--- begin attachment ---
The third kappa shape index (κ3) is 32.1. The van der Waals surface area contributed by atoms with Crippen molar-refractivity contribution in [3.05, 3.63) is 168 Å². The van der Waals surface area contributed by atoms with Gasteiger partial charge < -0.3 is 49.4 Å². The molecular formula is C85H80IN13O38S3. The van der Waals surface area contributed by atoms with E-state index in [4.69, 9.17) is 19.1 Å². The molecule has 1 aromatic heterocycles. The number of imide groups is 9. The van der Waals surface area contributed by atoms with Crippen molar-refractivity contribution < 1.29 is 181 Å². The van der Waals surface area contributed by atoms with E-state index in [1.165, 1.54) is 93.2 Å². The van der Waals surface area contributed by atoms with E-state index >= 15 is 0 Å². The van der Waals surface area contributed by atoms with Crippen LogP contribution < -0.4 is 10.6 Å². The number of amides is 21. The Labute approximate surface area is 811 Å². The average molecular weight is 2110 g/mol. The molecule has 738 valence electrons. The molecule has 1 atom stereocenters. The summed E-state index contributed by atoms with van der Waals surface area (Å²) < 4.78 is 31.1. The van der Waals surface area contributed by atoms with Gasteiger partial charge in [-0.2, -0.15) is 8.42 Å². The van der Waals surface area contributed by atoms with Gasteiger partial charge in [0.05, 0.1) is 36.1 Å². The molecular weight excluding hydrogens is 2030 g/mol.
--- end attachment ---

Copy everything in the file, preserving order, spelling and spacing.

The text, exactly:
The third kappa shape index (κ3) is 32.1. The van der Waals surface area contributed by atoms with Crippen molar-refractivity contribution in [3.05, 3.63) is 168 Å². The van der Waals surface area contributed by atoms with Gasteiger partial charge < -0.3 is 49.4 Å². The molecular formula is C85H80IN13O38S3. The van der Waals surface area contributed by atoms with E-state index in [4.69, 9.17) is 19.1 Å². The molecule has 1 aromatic heterocycles. The number of imide groups is 9. The van der Waals surface area contributed by atoms with Crippen molar-refractivity contribution < 1.29 is 181 Å². The van der Waals surface area contributed by atoms with E-state index in [1.165, 1.54) is 93.2 Å². The van der Waals surface area contributed by atoms with E-state index >= 15 is 0 Å². The van der Waals surface area contributed by atoms with Crippen LogP contribution < -0.4 is 10.6 Å². The number of amides is 21. The Labute approximate surface area is 811 Å². The average molecular weight is 2110 g/mol. The molecule has 738 valence electrons. The molecule has 1 atom stereocenters. The summed E-state index contributed by atoms with van der Waals surface area (Å²) < 4.78 is 31.1. The van der Waals surface area contributed by atoms with Gasteiger partial charge in [-0.2, -0.15) is 8.42 Å². The van der Waals surface area contributed by atoms with Gasteiger partial charge in [0.05, 0.1) is 36.1 Å². The molecular weight excluding hydrogens is 2030 g/mol.